The three-group model for the frequency of headaches using the quadratic, quadratic, and cubic terms appeared to be a more appropriate representation of the data than the others. The subgroups were categorized as low frequency (Group 1), medium frequency (Group 2), and high frequency (Group 3; Fig. 1). These subgroups did not significantly differ in terms of age, onset, severity, or duration of headaches. During the follow-up period, headache frequency decreased in all groups but the best recovery was observed in Group 2 followed by Group 3 and then Group 1 (94%, 68%, and 15%, respectively).

Figure 1: Time course for headache frequency in MwA

The two-group model for the duration of headaches with quadratic and quadratic terms appeared to be a more appropriate representation of the data than the others. The subgroups were categorized as short duration (Group 1) and long duration (Group 2; Fig. 2). The groups did not significantly differ in terms of age, onset, frequency, or severity of headaches. Six of the patients who attended the follow-up assessments after Visit 6 were medical refractory patients and the mean duration for this subset of patients did not change throughout the follow-up period. Within the first six visits, there was an 88% decrease in headache duration in Group 1 and a 69% decrease in Group 2.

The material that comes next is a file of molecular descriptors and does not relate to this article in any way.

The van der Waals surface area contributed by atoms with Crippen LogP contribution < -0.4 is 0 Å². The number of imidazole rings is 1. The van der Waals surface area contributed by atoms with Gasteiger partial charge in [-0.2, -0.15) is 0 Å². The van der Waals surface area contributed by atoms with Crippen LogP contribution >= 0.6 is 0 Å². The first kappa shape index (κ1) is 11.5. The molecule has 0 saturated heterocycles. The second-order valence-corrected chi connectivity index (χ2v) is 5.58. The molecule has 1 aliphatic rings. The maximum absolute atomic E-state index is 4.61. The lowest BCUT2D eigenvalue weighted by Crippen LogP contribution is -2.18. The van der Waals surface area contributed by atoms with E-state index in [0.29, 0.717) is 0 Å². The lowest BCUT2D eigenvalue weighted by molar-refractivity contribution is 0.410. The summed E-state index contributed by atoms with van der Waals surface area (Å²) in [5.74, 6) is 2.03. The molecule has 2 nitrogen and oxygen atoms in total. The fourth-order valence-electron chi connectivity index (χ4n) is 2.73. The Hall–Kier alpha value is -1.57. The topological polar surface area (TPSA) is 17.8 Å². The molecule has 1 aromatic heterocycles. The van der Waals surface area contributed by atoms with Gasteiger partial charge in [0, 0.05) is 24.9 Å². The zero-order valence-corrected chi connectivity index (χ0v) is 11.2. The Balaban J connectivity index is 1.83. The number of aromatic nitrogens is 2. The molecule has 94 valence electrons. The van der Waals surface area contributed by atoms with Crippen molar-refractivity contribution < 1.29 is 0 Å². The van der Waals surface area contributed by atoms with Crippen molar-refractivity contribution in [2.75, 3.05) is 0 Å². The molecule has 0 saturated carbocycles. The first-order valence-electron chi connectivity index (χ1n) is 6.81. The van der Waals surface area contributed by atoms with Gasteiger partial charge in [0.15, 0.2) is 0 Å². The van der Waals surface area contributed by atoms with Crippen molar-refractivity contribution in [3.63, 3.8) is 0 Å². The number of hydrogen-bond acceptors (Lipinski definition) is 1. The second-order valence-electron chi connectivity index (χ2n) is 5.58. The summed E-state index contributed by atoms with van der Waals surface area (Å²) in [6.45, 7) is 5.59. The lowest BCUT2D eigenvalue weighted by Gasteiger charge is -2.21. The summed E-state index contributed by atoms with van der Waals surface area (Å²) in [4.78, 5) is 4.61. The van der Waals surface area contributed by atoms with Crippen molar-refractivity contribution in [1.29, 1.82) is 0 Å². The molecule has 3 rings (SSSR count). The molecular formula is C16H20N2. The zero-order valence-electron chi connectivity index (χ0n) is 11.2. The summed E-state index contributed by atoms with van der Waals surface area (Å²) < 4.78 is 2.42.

Figure 2: Time course for headache duration in MwA

The three-group model for the severity of headache with quadratic, quadtratic and cubic terms appeared to be a more appropriate representation of the data than the others. The subgroups were categorized as mild severity (Group 1), moderate severity (Group 2), and severe severity (Group 3; Fig. 3). The subgroups did not significantly differ in terms of age, onset, frequency, or duration of headaches. Within the first six visits, Group 3, which was representative of the patients with the most severe headache attacks, exhibited the best response to treatment (100% recovery) followed by Group 1 (38%) and Group 2 (28%).